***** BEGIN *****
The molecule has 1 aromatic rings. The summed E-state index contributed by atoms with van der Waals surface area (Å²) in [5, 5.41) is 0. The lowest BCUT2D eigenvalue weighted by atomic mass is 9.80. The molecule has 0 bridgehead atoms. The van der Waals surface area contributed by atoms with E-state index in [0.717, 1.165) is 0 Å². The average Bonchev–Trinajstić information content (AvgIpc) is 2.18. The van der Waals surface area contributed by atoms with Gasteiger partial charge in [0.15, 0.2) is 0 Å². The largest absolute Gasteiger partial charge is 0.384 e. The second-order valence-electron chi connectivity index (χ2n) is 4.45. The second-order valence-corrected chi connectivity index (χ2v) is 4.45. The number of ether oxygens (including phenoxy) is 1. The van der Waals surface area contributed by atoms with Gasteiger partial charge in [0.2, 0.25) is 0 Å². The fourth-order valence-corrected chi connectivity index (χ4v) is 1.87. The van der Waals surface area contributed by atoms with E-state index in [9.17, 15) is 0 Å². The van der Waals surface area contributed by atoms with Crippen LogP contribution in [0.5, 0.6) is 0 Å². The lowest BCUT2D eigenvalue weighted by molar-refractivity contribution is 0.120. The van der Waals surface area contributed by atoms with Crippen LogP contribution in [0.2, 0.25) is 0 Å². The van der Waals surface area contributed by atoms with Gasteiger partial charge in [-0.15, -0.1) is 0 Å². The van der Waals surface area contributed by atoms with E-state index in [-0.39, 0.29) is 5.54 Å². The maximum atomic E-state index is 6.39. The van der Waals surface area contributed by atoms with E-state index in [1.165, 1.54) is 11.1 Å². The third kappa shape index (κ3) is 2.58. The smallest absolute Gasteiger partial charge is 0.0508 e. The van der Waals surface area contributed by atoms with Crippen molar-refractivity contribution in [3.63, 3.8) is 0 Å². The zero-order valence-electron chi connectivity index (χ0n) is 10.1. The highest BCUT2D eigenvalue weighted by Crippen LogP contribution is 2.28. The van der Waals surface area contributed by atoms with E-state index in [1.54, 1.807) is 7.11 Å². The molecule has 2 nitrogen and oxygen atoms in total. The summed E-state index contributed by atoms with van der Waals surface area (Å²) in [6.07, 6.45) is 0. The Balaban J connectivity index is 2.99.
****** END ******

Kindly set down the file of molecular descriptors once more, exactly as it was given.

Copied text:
The molecule has 1 aromatic rings. The summed E-state index contributed by atoms with van der Waals surface area (Å²) in [5, 5.41) is 0. The lowest BCUT2D eigenvalue weighted by atomic mass is 9.80. The molecule has 0 bridgehead atoms. The van der Waals surface area contributed by atoms with E-state index in [0.717, 1.165) is 0 Å². The average Bonchev–Trinajstić information content (AvgIpc) is 2.18. The van der Waals surface area contributed by atoms with Gasteiger partial charge in [0.15, 0.2) is 0 Å². The largest absolute Gasteiger partial charge is 0.384 e. The second-order valence-electron chi connectivity index (χ2n) is 4.45. The second-order valence-corrected chi connectivity index (χ2v) is 4.45. The number of ether oxygens (including phenoxy) is 1. The van der Waals surface area contributed by atoms with Gasteiger partial charge in [0.2, 0.25) is 0 Å². The fourth-order valence-corrected chi connectivity index (χ4v) is 1.87. The van der Waals surface area contributed by atoms with E-state index in [9.17, 15) is 0 Å². The van der Waals surface area contributed by atoms with Crippen LogP contribution in [0.5, 0.6) is 0 Å². The lowest BCUT2D eigenvalue weighted by molar-refractivity contribution is 0.120. The van der Waals surface area contributed by atoms with Crippen LogP contribution in [0.2, 0.25) is 0 Å². The van der Waals surface area contributed by atoms with Gasteiger partial charge in [-0.15, -0.1) is 0 Å². The van der Waals surface area contributed by atoms with E-state index in [-0.39, 0.29) is 5.54 Å². The maximum atomic E-state index is 6.39. The van der Waals surface area contributed by atoms with E-state index in [1.165, 1.54) is 11.1 Å². The third kappa shape index (κ3) is 2.58. The smallest absolute Gasteiger partial charge is 0.0508 e. The van der Waals surface area contributed by atoms with Crippen molar-refractivity contribution in [3.63, 3.8) is 0 Å². The zero-order valence-electron chi connectivity index (χ0n) is 10.1. The highest BCUT2D eigenvalue weighted by Crippen LogP contribution is 2.28. The van der Waals surface area contributed by atoms with E-state index in [1.54, 1.807) is 7.11 Å². The molecule has 2 nitrogen and oxygen atoms in total. The summed E-state index contributed by atoms with van der Waals surface area (Å²) in [6.07, 6.45) is 0. The Balaban J connectivity index is 2.99.